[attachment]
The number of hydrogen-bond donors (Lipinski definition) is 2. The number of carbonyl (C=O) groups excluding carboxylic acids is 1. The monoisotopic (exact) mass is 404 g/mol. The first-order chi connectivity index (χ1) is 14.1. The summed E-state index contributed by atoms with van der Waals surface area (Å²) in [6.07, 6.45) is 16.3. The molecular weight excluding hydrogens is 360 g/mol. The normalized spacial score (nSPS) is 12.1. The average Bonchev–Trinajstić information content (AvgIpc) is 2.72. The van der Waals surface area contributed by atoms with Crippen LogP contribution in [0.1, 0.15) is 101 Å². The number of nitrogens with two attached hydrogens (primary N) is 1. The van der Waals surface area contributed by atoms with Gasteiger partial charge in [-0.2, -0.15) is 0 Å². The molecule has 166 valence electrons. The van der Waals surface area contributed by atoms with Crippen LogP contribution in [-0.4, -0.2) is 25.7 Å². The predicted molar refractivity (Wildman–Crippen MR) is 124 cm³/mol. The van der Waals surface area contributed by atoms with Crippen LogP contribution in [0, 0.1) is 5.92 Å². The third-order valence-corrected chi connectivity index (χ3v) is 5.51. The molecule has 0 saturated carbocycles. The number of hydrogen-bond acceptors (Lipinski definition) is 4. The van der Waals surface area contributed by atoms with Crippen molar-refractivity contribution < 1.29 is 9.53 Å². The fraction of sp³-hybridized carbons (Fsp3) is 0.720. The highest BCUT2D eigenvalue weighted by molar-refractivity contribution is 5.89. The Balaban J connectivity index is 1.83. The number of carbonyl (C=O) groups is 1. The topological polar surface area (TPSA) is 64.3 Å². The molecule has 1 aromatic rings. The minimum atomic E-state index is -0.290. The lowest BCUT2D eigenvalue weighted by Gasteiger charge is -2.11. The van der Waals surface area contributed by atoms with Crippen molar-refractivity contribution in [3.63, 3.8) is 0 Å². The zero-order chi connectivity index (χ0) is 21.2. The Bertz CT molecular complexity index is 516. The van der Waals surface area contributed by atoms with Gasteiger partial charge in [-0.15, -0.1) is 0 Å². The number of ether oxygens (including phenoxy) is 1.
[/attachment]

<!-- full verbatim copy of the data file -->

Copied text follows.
The number of hydrogen-bond donors (Lipinski definition) is 2. The number of carbonyl (C=O) groups excluding carboxylic acids is 1. The monoisotopic (exact) mass is 404 g/mol. The first-order chi connectivity index (χ1) is 14.1. The summed E-state index contributed by atoms with van der Waals surface area (Å²) in [6.07, 6.45) is 16.3. The molecular weight excluding hydrogens is 360 g/mol. The normalized spacial score (nSPS) is 12.1. The average Bonchev–Trinajstić information content (AvgIpc) is 2.72. The van der Waals surface area contributed by atoms with Crippen LogP contribution in [0.1, 0.15) is 101 Å². The number of nitrogens with two attached hydrogens (primary N) is 1. The van der Waals surface area contributed by atoms with Gasteiger partial charge in [-0.2, -0.15) is 0 Å². The molecule has 166 valence electrons. The van der Waals surface area contributed by atoms with Crippen LogP contribution in [-0.4, -0.2) is 25.7 Å². The predicted molar refractivity (Wildman–Crippen MR) is 124 cm³/mol. The van der Waals surface area contributed by atoms with Crippen LogP contribution in [0, 0.1) is 5.92 Å². The third-order valence-corrected chi connectivity index (χ3v) is 5.51. The molecule has 0 saturated carbocycles. The number of hydrogen-bond acceptors (Lipinski definition) is 4. The van der Waals surface area contributed by atoms with Crippen molar-refractivity contribution < 1.29 is 9.53 Å². The fraction of sp³-hybridized carbons (Fsp3) is 0.720. The highest BCUT2D eigenvalue weighted by molar-refractivity contribution is 5.89. The Balaban J connectivity index is 1.83. The number of carbonyl (C=O) groups is 1. The topological polar surface area (TPSA) is 64.3 Å². The molecule has 1 aromatic rings. The minimum atomic E-state index is -0.290. The lowest BCUT2D eigenvalue weighted by Gasteiger charge is -2.11. The van der Waals surface area contributed by atoms with Crippen molar-refractivity contribution in [3.63, 3.8) is 0 Å². The zero-order chi connectivity index (χ0) is 21.2. The Bertz CT molecular complexity index is 516. The van der Waals surface area contributed by atoms with Gasteiger partial charge in [-0.15, -0.1) is 0 Å². The number of ether oxygens (including phenoxy) is 1.